IMAGINE coming in to work and opening your inbox to read an email asking you to “kill yourself” before another note reads “I hope someone puts a bullet between your eyes”.

How about another email where the sender describes themselves as a “one man swat team” telling you to “back the FUck off” or they will “smack the living shit out of you”.

Another emailer says “I’d kill you in a second if given the chance” and another writes that you have been “blacklisted” and that “your children and family will know because we know where you live… expect us at your door to say hello.”

This is not an imaginary scenario, but is instead a sample from the inbox of climate scientist Professor Phil Jones, of the University of East Anglia in the UK, as revealed following a Freedom of Information request realised yesterday.

Professor Jones wasn’t alone in the halls of the university. The FOI reveals how a presumably US-based emailer warned that if Prof Acton, the university’s vice-chancellor, was to ever travel to America that “we will have plans for you as well. If you bring your family, all the merrier.”

Remarkably, these examples (the full release is here on a pdf) are not the worst, nor are they the nastiest. What’s more, they provide an insight – whether we want it or not – of the campaign against Professor Jones which at one point, caused him to consider suicide in the wake of the non-scandal that was Climategate.

The climate sceptic blog Bishop Hill was equally disgusted at the most recent release of emails, suggesting that “there are several messages in there that seem to me to be criminal”.

They are of course only the latest piece of evidence of a hateful campaign of intimidation and abuse being waged against climate scientists across the world, including staff at a number of Australian universities.

In the pages of The Australian newspaper, commentators and journalists have editorialised this issue to suggest the threats are overblown.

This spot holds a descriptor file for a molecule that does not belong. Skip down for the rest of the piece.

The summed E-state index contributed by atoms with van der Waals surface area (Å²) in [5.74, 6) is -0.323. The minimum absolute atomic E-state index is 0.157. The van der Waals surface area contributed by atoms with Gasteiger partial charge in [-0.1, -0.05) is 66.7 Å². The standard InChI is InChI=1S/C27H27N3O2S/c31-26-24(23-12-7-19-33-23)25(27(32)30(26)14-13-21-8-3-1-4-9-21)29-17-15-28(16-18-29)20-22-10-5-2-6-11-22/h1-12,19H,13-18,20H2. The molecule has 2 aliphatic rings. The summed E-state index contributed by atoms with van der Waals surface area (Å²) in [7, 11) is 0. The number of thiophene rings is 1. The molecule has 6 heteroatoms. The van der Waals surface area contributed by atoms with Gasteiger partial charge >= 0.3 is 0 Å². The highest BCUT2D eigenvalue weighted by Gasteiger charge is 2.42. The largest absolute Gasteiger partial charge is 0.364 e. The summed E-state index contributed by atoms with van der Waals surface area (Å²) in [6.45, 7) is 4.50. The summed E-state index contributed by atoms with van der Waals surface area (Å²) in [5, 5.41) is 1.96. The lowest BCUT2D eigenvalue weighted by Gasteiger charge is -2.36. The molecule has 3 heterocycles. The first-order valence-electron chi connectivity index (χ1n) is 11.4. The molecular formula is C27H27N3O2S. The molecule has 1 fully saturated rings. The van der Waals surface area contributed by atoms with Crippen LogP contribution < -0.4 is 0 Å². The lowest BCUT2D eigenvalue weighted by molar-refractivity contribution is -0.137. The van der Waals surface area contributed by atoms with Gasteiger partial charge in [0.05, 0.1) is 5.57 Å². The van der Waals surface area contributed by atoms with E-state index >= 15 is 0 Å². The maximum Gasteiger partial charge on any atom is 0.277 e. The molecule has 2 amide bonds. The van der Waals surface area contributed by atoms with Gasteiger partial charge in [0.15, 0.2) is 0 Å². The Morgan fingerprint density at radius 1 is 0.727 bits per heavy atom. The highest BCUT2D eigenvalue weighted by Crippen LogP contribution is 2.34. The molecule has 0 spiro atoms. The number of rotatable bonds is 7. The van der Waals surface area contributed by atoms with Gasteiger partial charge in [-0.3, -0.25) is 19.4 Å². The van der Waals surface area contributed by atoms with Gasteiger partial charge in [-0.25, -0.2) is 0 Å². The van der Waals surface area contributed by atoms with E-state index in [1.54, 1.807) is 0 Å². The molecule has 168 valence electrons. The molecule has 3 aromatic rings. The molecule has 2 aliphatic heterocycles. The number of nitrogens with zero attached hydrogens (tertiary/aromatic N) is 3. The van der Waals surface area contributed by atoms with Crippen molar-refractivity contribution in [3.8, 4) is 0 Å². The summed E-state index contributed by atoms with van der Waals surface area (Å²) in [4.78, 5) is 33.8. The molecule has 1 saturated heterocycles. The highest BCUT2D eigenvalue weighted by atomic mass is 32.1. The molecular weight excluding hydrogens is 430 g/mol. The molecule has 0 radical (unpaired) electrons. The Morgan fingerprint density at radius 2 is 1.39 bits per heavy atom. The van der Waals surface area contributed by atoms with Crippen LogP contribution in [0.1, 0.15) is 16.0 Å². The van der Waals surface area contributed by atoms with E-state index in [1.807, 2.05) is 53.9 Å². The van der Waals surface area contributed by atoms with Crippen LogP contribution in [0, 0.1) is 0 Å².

In one recent story, the newspaper’s editor-in-chief Chris Mitchell even went as far as to claim that he, too, had received death threats about climate change. “These climate scientists need to harden up,” he told one of his own reporters, who presumably didn’t ask his boss for any evidence.

But even if Chris Mitchell has received abuse over his newspaper’s warped coverage of climate science, the point is that climate scientists such as Phil Jones are not editors of newspapers. They are scientists. Chris Mitchell chose to be part of the public discourse and is engaged in it daily. Professor Phil Jones didn’t.

What is now clear is that climate scientists around the world are being subjected to a vicious and hate-filled campaign of intimidation. These are individuals who have chosen to devote their lives to enabling the world to understand how the planet works and the risks of artificially changing the composition of its atmosphere and oceans.

The focus of journalists and commentators so far has been on the content of the emails and on the scientists on the receiving end.

The situation mirrors that of “climategate” where almost three years of police investigations have so far failed to reveal who orchestrated the unlawful hacking and release of University of East Anglia emails.

Yet while we know the names of the some of the scientists being targeted and harassed, we are always spared the identities of those who are responsible for compiling the hate and then clicking the “send” button.

Isn’t it now time the nature of the inquiry turned to the campaign’s perpetrators, rather than the victims?

UPDATE: A version of this blog has been posted on DeSmogBlog, with some added detail.

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